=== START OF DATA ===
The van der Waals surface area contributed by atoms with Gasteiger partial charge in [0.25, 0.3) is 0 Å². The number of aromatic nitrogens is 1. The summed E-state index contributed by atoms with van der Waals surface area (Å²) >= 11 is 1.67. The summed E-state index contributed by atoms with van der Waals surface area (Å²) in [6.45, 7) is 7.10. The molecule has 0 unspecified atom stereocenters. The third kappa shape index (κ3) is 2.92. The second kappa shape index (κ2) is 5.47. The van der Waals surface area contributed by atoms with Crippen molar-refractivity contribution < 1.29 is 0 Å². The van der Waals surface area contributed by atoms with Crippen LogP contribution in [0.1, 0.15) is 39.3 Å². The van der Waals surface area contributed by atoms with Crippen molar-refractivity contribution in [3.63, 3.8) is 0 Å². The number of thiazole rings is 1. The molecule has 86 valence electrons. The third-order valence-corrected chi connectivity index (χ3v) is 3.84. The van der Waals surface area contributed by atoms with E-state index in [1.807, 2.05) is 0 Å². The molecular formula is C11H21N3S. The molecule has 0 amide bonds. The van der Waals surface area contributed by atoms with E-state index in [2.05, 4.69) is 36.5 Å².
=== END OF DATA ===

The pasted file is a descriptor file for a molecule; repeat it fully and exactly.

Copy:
The van der Waals surface area contributed by atoms with Gasteiger partial charge in [0.25, 0.3) is 0 Å². The number of aromatic nitrogens is 1. The summed E-state index contributed by atoms with van der Waals surface area (Å²) >= 11 is 1.67. The summed E-state index contributed by atoms with van der Waals surface area (Å²) in [6.45, 7) is 7.10. The molecule has 0 unspecified atom stereocenters. The third kappa shape index (κ3) is 2.92. The second kappa shape index (κ2) is 5.47. The van der Waals surface area contributed by atoms with Crippen molar-refractivity contribution < 1.29 is 0 Å². The van der Waals surface area contributed by atoms with Crippen LogP contribution in [0.1, 0.15) is 39.3 Å². The van der Waals surface area contributed by atoms with Crippen molar-refractivity contribution in [3.63, 3.8) is 0 Å². The number of thiazole rings is 1. The molecule has 86 valence electrons. The third-order valence-corrected chi connectivity index (χ3v) is 3.84. The van der Waals surface area contributed by atoms with E-state index in [1.807, 2.05) is 0 Å². The molecular formula is C11H21N3S. The molecule has 0 amide bonds. The van der Waals surface area contributed by atoms with E-state index in [2.05, 4.69) is 36.5 Å².